Blossom End Rot

Class: Physiological Disorder
Common Name: BER, Blossom End Rot
Potential Host:

Tomatoes, peppers, apples, eggplants, and watermelon

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Who Am I?

Blossom end rot is a name given for a disfiguration in the fruits of several plants and is a common physiological disorder. It starts as a small, wet looking spot at the blossom end of the fruit. Over time, it increases the surface area it covers, eventually leading the part of the fruit affected to darken with brown or black color and become stiff. It is not a disease nor is it a result of insect activity.

Blossom end rot happens when something goes wrong in the growth process. Part of the cells within the fruit stop functioning, turn black, harden, and eventually die. The occurrence is usually blamed on a shortage of calcium, but things are a bit more complex. While it is true that fruits that exhibit blossom end rot symptoms are found to be low on calcium, soil calcium shortage is not always the cause for this disorder. The problem is more often related to the mobility and availability of calcium inside the plant.

Blossom end rot can occur at any time, but tends to be more common at the beginning of the growth stage, appearing on the first fruits of the season.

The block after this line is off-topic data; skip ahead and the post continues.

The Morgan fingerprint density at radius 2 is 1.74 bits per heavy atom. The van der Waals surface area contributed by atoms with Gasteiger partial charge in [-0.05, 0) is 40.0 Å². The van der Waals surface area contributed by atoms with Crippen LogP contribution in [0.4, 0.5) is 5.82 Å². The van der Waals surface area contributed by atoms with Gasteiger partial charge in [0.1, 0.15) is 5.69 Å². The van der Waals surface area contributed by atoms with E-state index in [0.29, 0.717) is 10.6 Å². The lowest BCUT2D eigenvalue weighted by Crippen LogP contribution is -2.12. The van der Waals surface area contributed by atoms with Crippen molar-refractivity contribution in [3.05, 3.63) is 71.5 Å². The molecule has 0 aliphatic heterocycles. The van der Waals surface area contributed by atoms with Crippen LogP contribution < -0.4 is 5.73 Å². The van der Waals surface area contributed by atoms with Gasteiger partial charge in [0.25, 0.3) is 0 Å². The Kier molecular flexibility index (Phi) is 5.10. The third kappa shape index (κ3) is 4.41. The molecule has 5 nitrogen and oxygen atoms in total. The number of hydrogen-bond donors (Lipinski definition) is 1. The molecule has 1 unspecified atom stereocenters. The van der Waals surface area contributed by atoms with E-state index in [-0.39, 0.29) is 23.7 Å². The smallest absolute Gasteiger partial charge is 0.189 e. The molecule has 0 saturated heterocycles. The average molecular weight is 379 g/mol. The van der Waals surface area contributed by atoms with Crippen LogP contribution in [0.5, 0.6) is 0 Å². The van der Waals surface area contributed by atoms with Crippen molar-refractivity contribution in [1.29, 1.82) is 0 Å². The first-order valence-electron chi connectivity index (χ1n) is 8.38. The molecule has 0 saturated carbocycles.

Control Measures

Most of the time, the situation does not require intervention from the grower. Blossom end rot will disappear naturally and won’t show on fruits later in the season.

Caution and careful notice should be taken when using any plant protection products (insecticides, fungicides, and herbicides). It is the grower’s sole responsibility to keep track of the legal uses and permissions with respect to the laws in their country and destination markets. Always read the instructions written on labels, and in a case of contradiction, work in accordance to the product label. Keep in mind that information written on the label usually applies to local markets. Pest control products intended for organic farming are generally considered to be less effective in comparison to conventional products. When dealing with organic, biologic, and to some extent a small number of conventional chemical products, a complete eradication of a pest or disease will often require several iterations of a specific treatment or combination of treatments.